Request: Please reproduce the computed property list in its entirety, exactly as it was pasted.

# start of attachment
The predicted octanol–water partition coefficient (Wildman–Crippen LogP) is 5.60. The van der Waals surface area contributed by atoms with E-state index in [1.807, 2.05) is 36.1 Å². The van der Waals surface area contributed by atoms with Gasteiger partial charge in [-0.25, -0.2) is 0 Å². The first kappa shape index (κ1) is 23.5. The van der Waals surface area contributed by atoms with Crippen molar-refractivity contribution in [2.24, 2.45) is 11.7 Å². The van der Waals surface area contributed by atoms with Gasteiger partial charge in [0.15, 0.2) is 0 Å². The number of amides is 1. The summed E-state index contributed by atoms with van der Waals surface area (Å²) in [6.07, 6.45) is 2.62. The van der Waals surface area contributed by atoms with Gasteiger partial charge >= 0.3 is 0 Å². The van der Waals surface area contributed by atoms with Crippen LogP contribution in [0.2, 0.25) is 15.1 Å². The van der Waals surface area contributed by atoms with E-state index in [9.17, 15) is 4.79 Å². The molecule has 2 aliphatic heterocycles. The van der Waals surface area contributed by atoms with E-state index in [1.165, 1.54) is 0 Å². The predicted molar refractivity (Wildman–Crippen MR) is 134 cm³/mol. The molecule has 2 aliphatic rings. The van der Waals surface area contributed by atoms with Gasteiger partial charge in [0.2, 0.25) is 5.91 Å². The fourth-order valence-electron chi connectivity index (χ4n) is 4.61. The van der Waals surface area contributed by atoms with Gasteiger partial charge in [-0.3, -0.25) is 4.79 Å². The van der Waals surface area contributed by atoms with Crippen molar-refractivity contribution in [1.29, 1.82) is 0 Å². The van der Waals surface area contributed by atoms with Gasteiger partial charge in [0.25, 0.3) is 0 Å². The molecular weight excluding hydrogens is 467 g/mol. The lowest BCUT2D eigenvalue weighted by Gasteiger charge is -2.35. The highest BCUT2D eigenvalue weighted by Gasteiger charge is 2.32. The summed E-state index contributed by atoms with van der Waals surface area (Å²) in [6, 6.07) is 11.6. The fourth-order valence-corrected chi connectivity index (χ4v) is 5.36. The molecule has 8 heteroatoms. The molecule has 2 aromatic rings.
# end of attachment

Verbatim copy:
The predicted octanol–water partition coefficient (Wildman–Crippen LogP) is 5.60. The van der Waals surface area contributed by atoms with E-state index in [1.807, 2.05) is 36.1 Å². The van der Waals surface area contributed by atoms with Gasteiger partial charge in [-0.25, -0.2) is 0 Å². The first kappa shape index (κ1) is 23.5. The van der Waals surface area contributed by atoms with Crippen molar-refractivity contribution in [2.24, 2.45) is 11.7 Å². The van der Waals surface area contributed by atoms with Gasteiger partial charge in [0.15, 0.2) is 0 Å². The number of amides is 1. The summed E-state index contributed by atoms with van der Waals surface area (Å²) in [6.07, 6.45) is 2.62. The van der Waals surface area contributed by atoms with Gasteiger partial charge >= 0.3 is 0 Å². The van der Waals surface area contributed by atoms with Crippen LogP contribution in [0.2, 0.25) is 15.1 Å². The van der Waals surface area contributed by atoms with E-state index in [9.17, 15) is 4.79 Å². The molecule has 2 aliphatic heterocycles. The van der Waals surface area contributed by atoms with E-state index in [1.165, 1.54) is 0 Å². The predicted molar refractivity (Wildman–Crippen MR) is 134 cm³/mol. The molecule has 2 aliphatic rings. The van der Waals surface area contributed by atoms with Gasteiger partial charge in [0.2, 0.25) is 5.91 Å². The fourth-order valence-electron chi connectivity index (χ4n) is 4.61. The van der Waals surface area contributed by atoms with Gasteiger partial charge in [-0.3, -0.25) is 4.79 Å². The van der Waals surface area contributed by atoms with Crippen molar-refractivity contribution in [1.29, 1.82) is 0 Å². The van der Waals surface area contributed by atoms with Gasteiger partial charge in [0.25, 0.3) is 0 Å². The molecular weight excluding hydrogens is 467 g/mol. The lowest BCUT2D eigenvalue weighted by Gasteiger charge is -2.35. The highest BCUT2D eigenvalue weighted by Gasteiger charge is 2.32. The summed E-state index contributed by atoms with van der Waals surface area (Å²) in [6, 6.07) is 11.6. The fourth-order valence-corrected chi connectivity index (χ4v) is 5.36. The molecule has 8 heteroatoms. The molecule has 2 aromatic rings.